National Soil Carbon Assessment

By Dr. Sabine Grunwald

Soil Carbon Assessment across the United States

Soils may act as a source or sink for atmospheric CO2 but the uncertainty related to accurate assessment of the spatial variation of soil carbon in the U.S. is still very high. To fill this research gap we assessed soil organic carbon stocks across the U.S. A gridded soil carbon model was produced using soil organic carbon observations, remote sensing and GIS datasets. We found that soil organic carbon is controlled by a mix of soil, geologic, climatic and hydrologic/moisture environmental covariates and to lesser extent by biotic and topographic variables.

Soil Carbon Change from 1920s to Current in the United States

We identified seven distinct decadal periods of significant soil organic carbon change, although no significant long-term trends (1920 to 2011) in soil organic carbon gains/losses were found in the U.S.  Our investigation revealed links between socio-economic factors (such as periods of economic downturns/recessions, agricultural intensification, increased conservation management, environmental legislation) and changes in soil organic carbon. The increased recognition of the importance of soil health and soil security have the potential to shift us from a neutral soil carbon budget towards soil-carbon rich ecosystems that help to reduce the impacts of global climate change.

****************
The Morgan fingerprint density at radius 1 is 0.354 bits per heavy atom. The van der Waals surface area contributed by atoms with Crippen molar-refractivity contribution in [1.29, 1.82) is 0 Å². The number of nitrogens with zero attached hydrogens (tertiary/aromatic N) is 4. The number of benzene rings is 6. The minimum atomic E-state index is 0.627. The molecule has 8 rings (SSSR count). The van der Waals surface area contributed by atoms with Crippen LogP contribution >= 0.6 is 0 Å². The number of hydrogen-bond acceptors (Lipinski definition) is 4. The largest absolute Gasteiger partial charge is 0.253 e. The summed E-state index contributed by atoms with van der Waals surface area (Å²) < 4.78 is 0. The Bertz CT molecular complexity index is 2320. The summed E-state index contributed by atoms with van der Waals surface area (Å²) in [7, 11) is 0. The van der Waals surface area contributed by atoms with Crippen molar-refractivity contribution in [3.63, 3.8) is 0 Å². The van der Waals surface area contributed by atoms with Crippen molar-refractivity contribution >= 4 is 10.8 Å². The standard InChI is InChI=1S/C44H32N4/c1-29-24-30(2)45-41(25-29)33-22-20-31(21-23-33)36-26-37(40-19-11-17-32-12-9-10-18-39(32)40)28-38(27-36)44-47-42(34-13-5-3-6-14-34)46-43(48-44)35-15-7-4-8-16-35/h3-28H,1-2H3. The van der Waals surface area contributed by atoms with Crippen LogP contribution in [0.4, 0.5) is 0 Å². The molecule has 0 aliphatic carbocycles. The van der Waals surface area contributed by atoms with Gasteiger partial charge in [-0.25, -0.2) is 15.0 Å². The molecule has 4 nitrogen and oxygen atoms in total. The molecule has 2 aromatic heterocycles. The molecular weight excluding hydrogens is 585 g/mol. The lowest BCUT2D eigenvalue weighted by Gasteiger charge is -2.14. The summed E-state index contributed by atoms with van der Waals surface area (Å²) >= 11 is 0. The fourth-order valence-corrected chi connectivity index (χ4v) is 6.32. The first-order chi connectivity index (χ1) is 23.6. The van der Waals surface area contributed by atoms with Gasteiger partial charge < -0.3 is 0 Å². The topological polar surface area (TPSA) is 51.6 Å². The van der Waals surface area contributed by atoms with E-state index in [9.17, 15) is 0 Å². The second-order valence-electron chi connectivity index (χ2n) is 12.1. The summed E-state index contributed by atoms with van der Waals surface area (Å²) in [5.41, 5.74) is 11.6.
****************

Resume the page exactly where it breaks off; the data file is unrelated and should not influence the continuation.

For more information on work being done in the Pedometrics, Landscape Analysis & GIS Laboratory, see http://soils.ifas.ufl.edu/faculty/grunwald/.